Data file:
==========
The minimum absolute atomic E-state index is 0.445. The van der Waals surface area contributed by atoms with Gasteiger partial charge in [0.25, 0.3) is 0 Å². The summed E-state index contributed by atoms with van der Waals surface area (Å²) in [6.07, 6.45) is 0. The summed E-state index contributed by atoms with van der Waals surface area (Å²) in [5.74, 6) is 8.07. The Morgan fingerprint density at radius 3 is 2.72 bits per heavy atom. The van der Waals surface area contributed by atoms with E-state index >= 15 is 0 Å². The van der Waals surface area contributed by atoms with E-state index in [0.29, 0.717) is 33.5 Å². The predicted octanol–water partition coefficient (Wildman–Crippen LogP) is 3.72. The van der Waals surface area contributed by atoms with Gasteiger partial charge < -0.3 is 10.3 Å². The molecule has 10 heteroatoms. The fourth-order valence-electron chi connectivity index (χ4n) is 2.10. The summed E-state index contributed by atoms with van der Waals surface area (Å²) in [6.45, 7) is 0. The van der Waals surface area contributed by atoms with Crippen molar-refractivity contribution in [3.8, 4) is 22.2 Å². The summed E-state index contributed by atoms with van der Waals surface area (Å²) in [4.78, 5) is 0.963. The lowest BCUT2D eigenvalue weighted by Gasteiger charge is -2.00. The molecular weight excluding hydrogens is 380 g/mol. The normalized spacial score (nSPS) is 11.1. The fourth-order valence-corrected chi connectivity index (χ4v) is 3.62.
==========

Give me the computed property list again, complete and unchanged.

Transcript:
The minimum absolute atomic E-state index is 0.445. The van der Waals surface area contributed by atoms with Gasteiger partial charge in [0.25, 0.3) is 0 Å². The summed E-state index contributed by atoms with van der Waals surface area (Å²) in [6.07, 6.45) is 0. The summed E-state index contributed by atoms with van der Waals surface area (Å²) in [5.74, 6) is 8.07. The Morgan fingerprint density at radius 3 is 2.72 bits per heavy atom. The van der Waals surface area contributed by atoms with E-state index >= 15 is 0 Å². The van der Waals surface area contributed by atoms with E-state index in [0.29, 0.717) is 33.5 Å². The predicted octanol–water partition coefficient (Wildman–Crippen LogP) is 3.72. The van der Waals surface area contributed by atoms with Gasteiger partial charge < -0.3 is 10.3 Å². The molecule has 10 heteroatoms. The fourth-order valence-electron chi connectivity index (χ4n) is 2.10. The summed E-state index contributed by atoms with van der Waals surface area (Å²) in [6.45, 7) is 0. The van der Waals surface area contributed by atoms with Crippen molar-refractivity contribution in [3.8, 4) is 22.2 Å². The summed E-state index contributed by atoms with van der Waals surface area (Å²) in [4.78, 5) is 0.963. The lowest BCUT2D eigenvalue weighted by Gasteiger charge is -2.00. The molecular weight excluding hydrogens is 380 g/mol. The normalized spacial score (nSPS) is 11.1. The fourth-order valence-corrected chi connectivity index (χ4v) is 3.62.